In 2009, Barack Obama had referred to a building in Cayman Islands, Ugland House, citing that it was home to 12,000 businesses – which he claimed was either the largest building in the world or the biggest tax scam on record. The figure is closer to 20,000 businesses registered at the same address in the small offshore secrecy jurisdiction that is Cayman Islands.

However, an address in Wilmington, Delaware, USA – 1209 North Orange Street – is the official address for 285,000 companies. In fact, Delaware has over a million business entities registered in the state, including 64 percent of the companies that comprise the Fortune 500 list. Labeled as USA’s onshore tax haven, the state of Delaware offers the most amount of ease in creating a company – one would need to provide more information to obtain a library card in Delaware than to register a company. Delaware’s lack of disclosure requirements means that companies can be created and businesses can be run absolutely anonymously, helping owners avoid detection as well as taxes from the country’s authorities.

The Panama Papers – a leak of financial documents from a Panama-based law firm, Mossack Fonseca earlier in 2016 – have once again pointed towards the issue of anonymous companies as being implicit in financial crime and illicit financial flows, or black money. With developing countries losing over $1 trillion to illicit financial flows a year, and $7.6 trillion of the world’s assets being held in offshore secrecy jurisdictions, it becomes crucial to close legal loopholes that allow anonymous companies to exist.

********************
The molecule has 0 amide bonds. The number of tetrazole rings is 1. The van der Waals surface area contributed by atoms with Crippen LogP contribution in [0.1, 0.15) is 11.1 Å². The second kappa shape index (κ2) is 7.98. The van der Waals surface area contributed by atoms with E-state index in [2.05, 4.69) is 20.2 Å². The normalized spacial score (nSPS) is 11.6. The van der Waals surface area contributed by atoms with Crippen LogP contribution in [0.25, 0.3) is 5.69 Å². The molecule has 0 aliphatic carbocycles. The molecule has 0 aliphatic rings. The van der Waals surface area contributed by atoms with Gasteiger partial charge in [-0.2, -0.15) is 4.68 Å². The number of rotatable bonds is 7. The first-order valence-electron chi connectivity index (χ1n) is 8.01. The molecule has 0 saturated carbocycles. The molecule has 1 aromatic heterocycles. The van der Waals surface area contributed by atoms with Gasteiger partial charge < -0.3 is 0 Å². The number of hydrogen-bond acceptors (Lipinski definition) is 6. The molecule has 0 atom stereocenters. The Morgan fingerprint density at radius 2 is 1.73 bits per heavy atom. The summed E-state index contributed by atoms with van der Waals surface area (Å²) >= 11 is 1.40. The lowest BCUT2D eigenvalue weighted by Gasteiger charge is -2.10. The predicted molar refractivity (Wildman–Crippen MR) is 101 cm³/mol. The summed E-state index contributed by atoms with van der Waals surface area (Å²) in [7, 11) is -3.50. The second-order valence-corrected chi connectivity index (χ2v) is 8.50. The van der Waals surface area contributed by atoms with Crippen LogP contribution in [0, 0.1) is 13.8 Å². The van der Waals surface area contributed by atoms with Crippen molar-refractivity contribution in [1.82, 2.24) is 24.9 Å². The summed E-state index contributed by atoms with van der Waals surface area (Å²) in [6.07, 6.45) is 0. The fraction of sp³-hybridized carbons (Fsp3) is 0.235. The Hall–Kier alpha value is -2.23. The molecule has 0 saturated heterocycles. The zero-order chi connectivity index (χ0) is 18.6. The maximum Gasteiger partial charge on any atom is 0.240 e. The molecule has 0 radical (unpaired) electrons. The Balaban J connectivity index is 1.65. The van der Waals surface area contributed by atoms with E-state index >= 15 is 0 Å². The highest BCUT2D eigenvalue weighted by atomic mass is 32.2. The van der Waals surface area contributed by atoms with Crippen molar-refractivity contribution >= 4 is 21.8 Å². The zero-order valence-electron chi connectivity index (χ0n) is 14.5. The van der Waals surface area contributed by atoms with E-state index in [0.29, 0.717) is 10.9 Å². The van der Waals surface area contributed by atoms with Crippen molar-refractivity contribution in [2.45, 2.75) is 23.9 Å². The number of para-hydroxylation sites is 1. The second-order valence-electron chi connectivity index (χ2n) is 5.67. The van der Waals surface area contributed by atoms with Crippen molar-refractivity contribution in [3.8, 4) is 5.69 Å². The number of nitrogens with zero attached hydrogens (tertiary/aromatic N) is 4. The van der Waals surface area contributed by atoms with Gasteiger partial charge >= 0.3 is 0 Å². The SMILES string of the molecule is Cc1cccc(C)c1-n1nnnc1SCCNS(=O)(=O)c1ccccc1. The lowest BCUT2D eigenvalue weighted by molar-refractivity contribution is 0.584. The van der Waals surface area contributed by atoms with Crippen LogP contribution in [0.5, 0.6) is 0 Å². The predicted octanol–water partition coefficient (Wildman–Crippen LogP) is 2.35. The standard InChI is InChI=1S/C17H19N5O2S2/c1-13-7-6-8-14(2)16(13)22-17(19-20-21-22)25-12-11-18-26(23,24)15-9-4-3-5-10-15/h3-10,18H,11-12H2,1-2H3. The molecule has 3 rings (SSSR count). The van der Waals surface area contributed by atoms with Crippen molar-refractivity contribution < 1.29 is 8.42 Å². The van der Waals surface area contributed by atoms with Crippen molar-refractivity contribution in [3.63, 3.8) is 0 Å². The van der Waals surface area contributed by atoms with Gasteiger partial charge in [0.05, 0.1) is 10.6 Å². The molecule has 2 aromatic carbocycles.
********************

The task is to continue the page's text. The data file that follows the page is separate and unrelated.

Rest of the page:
Public registers of beneficial ownership are not only going to result in financial transparency and apprehending criminals. This policy measure is also good for business. 91 percent senior executives across the world are of the opinion that it is necessary for them to know the beneficial owner of companies that they do business with – businesses and consumers can thus protect themselves from being victims of crime, and such a policy measure will level the playing field.

Several businesspersons have called for company ownership transparency, including Mo Ibrahim (Celtel), Richard Branson (Virgin Group), Arianna Huffington (The Huffington Post), Paul Polman (Unilever) and Bob Collymore. The UK is the first country which now requires all companies to file a record of their true ownership, a practice that started last week. The UK’s beneficial ownership registries are publicly accessible.

Several other countries, including France, the Netherlands, Nigeria and Afghanistan have committed to public beneficial ownership registries. Onshore or offshore – unaccounted for wealth, assets and income hurt every country’s economy. India would be setting a precedent of sorts, if it legislates in favour of public beneficial ownership registries in the upcoming monsoon session of Parliament, in order to clamp down on the shadow economy.